Tag Archives: local wine

Winebits 413: Local wine, craft beer, Lidl


local wineDrink local: Our old pal Andrew Stover, one of the world’s leading proponents of local wine, has a message for Thanksgiving: Think less California and more Texas, Missouri, Michigan, and Virginia. Best yet, Stover puts his money where his mouth is, importing local wines as a distributor to the Washington, D.C., area. I’ve known Stover since our first Drink Local Wine conference, and he has never wavered from the cause. He has done such a good job, in fact, that some of my favorite Texas wines sell out in D.C.

Billions and billions of dollars: It’s actually one bullion, but who’s counting? Constellation Brands, one of the biggest wine companies in the word, paid $1 billion — almost 10 times earnings, a startling number — for the trendy craft beer producer Ballast Point last week. This is incredible on so many levels that I don’t even know where to start, but does speak to how craft beer has become part of the mainstream and makes me wonder: How much longer will it remain crafty?

Waiting until 2018: Lidl, the other German discount grocer famous for cheap wine, will open its first stores in the U.S. in 2018, with 50 locations in Virginia, North Carolina, South Carolina, Maryland, and Washington D.C. Said the company’s CEO: “The United States are a strategic market for us.” Should I start a countdown clock?

Kerrville 2015: We don’t need no stinkin’ brose


Kerrville 2015What happens when you taste two Texas roses — two terrific Texas roses — at Kerrville 2015, the annual Texas wine panel at the event’s fall music festival? You understand cool in a way that the hipsters who run around Brooklyn drinking pink wine and inventing words like brose never will. Or, as I noted on Saturday: “Cool is not Brooklyn. Cool is drinking rose listening to live music at Kerrville.” Because the Wine Curmudgeon knows hip when he sees it.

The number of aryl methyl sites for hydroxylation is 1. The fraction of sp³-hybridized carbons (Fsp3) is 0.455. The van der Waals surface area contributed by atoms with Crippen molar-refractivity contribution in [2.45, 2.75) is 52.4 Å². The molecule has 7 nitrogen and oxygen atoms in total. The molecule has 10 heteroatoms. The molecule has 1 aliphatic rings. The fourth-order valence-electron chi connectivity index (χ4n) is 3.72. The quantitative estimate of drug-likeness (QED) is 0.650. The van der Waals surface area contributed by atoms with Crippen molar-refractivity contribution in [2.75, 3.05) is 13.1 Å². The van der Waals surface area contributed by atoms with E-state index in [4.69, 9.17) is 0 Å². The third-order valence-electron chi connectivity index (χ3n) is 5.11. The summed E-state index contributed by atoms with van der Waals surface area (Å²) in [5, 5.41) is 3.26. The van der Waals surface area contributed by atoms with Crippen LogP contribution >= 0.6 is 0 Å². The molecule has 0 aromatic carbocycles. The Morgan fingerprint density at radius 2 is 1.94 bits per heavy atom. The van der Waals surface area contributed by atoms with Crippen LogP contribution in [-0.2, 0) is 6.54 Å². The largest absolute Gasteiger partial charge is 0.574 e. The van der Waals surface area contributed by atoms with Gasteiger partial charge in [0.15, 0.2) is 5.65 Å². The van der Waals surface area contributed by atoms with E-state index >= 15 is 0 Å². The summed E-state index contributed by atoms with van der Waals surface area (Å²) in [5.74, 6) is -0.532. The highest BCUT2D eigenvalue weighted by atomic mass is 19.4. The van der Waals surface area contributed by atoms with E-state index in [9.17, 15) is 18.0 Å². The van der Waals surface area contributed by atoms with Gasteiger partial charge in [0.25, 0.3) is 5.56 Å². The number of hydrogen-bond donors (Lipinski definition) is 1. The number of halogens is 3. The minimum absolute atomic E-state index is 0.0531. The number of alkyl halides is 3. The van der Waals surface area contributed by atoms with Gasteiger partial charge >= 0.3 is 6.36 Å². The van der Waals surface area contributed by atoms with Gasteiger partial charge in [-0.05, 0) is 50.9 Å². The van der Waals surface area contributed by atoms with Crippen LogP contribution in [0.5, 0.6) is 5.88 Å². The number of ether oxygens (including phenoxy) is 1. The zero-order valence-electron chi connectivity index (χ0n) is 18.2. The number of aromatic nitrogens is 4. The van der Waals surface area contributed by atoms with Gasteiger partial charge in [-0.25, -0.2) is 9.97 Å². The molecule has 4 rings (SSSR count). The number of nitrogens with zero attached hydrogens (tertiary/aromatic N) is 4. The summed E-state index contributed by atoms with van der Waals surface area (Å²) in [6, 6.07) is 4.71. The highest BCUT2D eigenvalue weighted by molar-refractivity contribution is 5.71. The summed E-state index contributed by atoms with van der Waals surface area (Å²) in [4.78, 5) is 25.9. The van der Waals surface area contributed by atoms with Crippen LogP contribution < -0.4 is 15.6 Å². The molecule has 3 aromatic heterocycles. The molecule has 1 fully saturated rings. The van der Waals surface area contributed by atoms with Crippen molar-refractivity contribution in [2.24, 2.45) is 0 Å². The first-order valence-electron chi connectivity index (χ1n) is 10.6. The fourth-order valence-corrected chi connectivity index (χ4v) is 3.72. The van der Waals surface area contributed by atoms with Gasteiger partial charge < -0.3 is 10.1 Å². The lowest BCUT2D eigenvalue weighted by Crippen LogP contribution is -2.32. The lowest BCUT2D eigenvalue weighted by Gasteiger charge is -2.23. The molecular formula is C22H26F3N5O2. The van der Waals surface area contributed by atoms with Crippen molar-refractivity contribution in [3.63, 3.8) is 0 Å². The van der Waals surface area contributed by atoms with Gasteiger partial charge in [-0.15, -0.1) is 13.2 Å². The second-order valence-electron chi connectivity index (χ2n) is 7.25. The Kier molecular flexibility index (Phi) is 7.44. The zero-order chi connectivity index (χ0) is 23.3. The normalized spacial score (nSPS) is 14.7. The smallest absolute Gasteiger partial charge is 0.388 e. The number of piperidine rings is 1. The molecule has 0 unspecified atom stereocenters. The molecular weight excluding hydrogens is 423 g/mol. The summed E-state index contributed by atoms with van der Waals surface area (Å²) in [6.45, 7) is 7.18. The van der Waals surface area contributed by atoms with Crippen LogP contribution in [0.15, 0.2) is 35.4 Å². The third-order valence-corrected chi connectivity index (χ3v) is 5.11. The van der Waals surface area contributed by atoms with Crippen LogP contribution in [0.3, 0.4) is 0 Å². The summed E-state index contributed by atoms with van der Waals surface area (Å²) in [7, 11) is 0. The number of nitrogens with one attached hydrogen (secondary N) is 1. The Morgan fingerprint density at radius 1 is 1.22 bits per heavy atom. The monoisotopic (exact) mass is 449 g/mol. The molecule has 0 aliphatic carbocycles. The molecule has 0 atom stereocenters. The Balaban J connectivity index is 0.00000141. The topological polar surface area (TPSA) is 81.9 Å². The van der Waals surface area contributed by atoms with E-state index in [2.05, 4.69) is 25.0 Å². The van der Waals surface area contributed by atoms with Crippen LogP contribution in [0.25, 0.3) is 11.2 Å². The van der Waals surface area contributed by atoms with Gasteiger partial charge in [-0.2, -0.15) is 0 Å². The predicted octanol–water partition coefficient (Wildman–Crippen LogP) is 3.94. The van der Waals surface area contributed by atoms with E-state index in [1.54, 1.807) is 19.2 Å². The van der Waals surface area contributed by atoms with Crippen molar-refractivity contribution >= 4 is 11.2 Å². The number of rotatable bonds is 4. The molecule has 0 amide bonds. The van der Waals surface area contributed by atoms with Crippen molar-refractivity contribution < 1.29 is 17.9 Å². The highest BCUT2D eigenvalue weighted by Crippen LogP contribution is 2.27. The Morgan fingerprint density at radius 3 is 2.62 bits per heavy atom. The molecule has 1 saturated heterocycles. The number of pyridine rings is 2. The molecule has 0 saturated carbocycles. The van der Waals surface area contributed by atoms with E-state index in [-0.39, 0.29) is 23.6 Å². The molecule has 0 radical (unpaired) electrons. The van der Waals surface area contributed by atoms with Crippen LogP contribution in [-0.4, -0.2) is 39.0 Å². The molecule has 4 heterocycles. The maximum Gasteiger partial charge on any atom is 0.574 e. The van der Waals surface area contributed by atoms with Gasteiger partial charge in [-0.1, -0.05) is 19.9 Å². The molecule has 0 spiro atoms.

The other highlights from Saturday’s seminar included:

• The roses — from McPherson and Brennan — demonstrate just how far Texas wine has come since I started writing about it when one of the panelists was in junior high school. First, these are dry roses, a concept unthinkable to Texas producers 20 years ago. Second, they’re made with the Rhone grapes that Texas winemakers have embraced over the past decade, and not leftover merlot that someone wanted to get rid of. Third, there is an audience for it, something else missing 20 years ago when Texas wine drinkers thought pink was for old ladies with cats.

• Texas farmers in the High Plains, who have been at best ambivalent about growing grapes, seem to have changed their minds. Lost Draw Cellars’ Andrew Sides, whose uncle Andy Timmons is one of the state’s top growers, said the difference between then and now is amazing. When Timmons planted his first five acres of merlot (when Sides was in junior high school), the cotton farmers thought they were crazy. Now, says Sides, they’re asking he and his uncle how they can take out cotton to plant grapes.